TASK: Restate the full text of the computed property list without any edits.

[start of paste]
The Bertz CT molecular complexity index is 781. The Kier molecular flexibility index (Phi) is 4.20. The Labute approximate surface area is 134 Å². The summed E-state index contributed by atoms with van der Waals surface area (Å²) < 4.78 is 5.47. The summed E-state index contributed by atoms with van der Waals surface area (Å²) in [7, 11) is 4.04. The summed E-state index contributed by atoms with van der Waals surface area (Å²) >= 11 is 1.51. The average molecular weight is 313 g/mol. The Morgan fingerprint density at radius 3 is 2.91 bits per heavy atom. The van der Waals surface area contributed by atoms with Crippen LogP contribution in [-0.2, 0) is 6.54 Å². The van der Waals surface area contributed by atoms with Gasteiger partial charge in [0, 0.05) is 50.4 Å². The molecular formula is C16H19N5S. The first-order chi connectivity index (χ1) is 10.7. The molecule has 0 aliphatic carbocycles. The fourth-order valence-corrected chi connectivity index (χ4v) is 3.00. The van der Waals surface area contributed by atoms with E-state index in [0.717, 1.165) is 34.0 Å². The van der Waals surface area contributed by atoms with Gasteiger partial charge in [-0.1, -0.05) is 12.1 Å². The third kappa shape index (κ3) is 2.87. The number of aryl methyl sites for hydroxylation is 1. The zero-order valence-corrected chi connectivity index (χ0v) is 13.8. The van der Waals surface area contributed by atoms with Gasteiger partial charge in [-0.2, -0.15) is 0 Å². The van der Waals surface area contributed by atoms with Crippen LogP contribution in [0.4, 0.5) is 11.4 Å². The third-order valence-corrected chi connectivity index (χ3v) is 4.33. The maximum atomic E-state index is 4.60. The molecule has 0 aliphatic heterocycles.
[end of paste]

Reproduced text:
The Bertz CT molecular complexity index is 781. The Kier molecular flexibility index (Phi) is 4.20. The Labute approximate surface area is 134 Å². The summed E-state index contributed by atoms with van der Waals surface area (Å²) < 4.78 is 5.47. The summed E-state index contributed by atoms with van der Waals surface area (Å²) in [7, 11) is 4.04. The summed E-state index contributed by atoms with van der Waals surface area (Å²) >= 11 is 1.51. The average molecular weight is 313 g/mol. The Morgan fingerprint density at radius 3 is 2.91 bits per heavy atom. The van der Waals surface area contributed by atoms with Crippen LogP contribution in [-0.2, 0) is 6.54 Å². The van der Waals surface area contributed by atoms with Gasteiger partial charge in [0, 0.05) is 50.4 Å². The molecular formula is C16H19N5S. The first-order chi connectivity index (χ1) is 10.7. The molecule has 0 aliphatic carbocycles. The fourth-order valence-corrected chi connectivity index (χ4v) is 3.00. The van der Waals surface area contributed by atoms with E-state index in [0.717, 1.165) is 34.0 Å². The van der Waals surface area contributed by atoms with Gasteiger partial charge in [-0.1, -0.05) is 12.1 Å². The third kappa shape index (κ3) is 2.87. The number of aryl methyl sites for hydroxylation is 1. The zero-order valence-corrected chi connectivity index (χ0v) is 13.8. The van der Waals surface area contributed by atoms with Gasteiger partial charge in [-0.2, -0.15) is 0 Å². The van der Waals surface area contributed by atoms with Crippen LogP contribution in [0.4, 0.5) is 11.4 Å². The third-order valence-corrected chi connectivity index (χ3v) is 4.33. The maximum atomic E-state index is 4.60. The molecule has 0 aliphatic heterocycles.